What is vertebral cementing, and when is it helpful?
The elderly are prone to osteoporosis and weakened bones. Occasionally weakened vertebrae will fracture, causing chronic severe pain and limiting mobility. Treatment options include bed rest, back bracing, physical therapy, and pain medications. However, if these remedies are unsuccessful, vertebral cementing will likely be recommended. For patients who are too frail for surgery, we may recommend vertebroplasty (vertebral cementing). This minimally invasive outpatient procedure strengthens broken vertebrae.
How is the procedure performed?
Vertebral cementing typically takes less than one hour to perform. We will start an IV so that we can administer some medication to relax you and reduce pain. We then scrub the back with a cleaning solution while you will lie on your stomach so that we can clearly visualize the fractured vertebrae. We will numb a small area of skin and use X-ray guidance to place a needle into the fractured bone, and inject medical-grade orthopedic cement, which hardens quickly. The procedure can be performed by injecting cement directly through the needle (vertebroplasty) or injecting the cement into a hole created within the bone by a balloon (kyphoplasty). The cement stabilizes the collapsed vertebrae and may help return it to its normal size.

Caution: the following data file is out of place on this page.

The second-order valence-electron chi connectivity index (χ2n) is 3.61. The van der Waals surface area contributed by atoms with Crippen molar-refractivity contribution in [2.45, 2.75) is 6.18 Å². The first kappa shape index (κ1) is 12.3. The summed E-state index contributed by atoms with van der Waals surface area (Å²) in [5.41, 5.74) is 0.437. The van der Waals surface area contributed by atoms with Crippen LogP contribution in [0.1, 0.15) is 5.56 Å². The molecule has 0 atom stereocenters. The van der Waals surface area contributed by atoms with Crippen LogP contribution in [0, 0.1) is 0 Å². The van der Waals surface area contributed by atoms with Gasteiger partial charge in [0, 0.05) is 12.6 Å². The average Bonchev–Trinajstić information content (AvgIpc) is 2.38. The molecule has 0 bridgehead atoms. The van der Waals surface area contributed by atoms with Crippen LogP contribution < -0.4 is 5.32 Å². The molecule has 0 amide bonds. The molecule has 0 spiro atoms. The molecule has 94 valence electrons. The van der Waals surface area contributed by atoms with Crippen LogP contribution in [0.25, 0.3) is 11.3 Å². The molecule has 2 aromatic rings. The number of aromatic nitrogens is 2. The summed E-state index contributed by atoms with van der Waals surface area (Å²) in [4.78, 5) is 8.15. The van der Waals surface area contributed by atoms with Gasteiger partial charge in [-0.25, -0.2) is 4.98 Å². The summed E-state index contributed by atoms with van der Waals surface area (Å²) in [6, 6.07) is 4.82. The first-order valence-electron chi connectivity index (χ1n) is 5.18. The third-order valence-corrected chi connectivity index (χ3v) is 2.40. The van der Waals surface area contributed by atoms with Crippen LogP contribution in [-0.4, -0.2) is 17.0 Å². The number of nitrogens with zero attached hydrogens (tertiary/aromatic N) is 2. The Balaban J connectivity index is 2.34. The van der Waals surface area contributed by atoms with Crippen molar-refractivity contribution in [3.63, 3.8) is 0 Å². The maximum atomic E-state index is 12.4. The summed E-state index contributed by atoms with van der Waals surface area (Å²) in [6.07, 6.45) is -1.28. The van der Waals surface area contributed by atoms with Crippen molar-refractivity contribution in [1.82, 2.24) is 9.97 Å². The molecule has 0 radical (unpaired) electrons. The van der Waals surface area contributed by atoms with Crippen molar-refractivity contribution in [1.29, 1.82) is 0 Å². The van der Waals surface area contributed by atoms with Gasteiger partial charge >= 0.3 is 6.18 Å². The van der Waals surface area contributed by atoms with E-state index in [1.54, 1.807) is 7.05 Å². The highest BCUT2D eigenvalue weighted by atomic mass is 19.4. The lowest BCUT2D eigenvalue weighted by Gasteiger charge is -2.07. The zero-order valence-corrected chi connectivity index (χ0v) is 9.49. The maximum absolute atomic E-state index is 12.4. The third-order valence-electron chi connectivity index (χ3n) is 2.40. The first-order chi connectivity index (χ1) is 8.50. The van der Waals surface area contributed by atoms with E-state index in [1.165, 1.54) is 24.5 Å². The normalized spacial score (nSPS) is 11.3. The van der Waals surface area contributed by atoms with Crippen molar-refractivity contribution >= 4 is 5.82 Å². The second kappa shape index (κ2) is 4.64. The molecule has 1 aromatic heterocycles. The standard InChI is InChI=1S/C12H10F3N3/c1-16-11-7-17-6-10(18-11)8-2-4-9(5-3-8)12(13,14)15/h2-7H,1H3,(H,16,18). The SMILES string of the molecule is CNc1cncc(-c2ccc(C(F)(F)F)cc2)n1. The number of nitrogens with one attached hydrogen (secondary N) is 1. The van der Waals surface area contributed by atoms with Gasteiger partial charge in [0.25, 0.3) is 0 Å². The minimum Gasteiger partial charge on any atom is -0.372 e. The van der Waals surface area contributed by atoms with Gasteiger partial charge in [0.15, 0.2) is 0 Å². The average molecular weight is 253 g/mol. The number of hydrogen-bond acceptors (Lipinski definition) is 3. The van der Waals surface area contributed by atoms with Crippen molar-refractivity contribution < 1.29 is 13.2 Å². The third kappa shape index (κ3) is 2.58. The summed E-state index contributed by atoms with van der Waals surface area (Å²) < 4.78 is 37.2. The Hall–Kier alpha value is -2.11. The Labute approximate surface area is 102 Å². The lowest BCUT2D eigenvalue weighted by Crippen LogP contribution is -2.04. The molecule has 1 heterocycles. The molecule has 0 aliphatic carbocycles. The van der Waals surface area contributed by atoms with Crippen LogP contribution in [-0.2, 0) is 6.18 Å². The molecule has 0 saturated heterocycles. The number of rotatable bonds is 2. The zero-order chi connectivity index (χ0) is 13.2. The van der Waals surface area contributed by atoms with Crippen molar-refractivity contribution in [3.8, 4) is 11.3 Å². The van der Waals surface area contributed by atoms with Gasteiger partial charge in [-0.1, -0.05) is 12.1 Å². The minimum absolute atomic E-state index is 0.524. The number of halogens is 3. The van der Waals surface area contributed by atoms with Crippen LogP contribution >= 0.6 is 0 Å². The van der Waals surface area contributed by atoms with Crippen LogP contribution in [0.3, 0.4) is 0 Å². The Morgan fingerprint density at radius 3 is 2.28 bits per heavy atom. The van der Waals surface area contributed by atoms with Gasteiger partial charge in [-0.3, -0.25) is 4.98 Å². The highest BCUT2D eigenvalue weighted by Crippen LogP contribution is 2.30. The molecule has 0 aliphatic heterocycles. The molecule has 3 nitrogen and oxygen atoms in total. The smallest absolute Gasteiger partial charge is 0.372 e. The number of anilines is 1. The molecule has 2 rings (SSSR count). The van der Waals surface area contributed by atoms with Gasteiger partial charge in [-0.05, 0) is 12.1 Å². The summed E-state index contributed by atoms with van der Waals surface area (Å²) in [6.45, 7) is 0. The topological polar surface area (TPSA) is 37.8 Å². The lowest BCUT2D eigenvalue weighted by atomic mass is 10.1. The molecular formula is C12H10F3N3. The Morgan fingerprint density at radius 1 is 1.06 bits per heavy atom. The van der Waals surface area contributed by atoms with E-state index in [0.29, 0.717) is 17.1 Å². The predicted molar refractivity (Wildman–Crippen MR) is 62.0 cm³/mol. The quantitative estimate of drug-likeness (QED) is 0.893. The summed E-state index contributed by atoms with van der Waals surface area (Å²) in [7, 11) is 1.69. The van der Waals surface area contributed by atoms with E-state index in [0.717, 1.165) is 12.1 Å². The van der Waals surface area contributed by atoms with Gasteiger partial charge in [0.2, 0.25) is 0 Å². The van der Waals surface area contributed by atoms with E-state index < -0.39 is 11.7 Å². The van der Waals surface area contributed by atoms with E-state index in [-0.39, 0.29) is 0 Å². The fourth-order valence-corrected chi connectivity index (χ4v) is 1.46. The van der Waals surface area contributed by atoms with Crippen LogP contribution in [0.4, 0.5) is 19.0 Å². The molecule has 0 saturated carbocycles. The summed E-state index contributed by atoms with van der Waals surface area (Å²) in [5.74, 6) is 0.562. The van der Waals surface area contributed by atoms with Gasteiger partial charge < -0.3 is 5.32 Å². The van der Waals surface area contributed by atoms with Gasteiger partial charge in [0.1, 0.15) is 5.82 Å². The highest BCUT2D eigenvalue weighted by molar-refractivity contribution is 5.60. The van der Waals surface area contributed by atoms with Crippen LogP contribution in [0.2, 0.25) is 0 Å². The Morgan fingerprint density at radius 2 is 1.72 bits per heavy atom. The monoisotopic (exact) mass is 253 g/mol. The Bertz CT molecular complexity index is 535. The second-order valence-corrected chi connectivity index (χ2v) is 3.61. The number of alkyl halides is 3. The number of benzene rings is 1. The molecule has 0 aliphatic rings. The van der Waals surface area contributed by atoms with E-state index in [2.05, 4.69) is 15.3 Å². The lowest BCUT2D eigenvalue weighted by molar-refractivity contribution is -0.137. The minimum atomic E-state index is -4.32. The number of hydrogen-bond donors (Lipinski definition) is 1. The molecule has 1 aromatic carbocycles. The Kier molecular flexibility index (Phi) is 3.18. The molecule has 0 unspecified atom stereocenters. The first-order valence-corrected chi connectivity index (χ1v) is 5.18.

What will happen after vertebroplasty?
You rest in the recovery area for 30-60 minutes before you are discharged to go home. You should start feeling some relief immediately.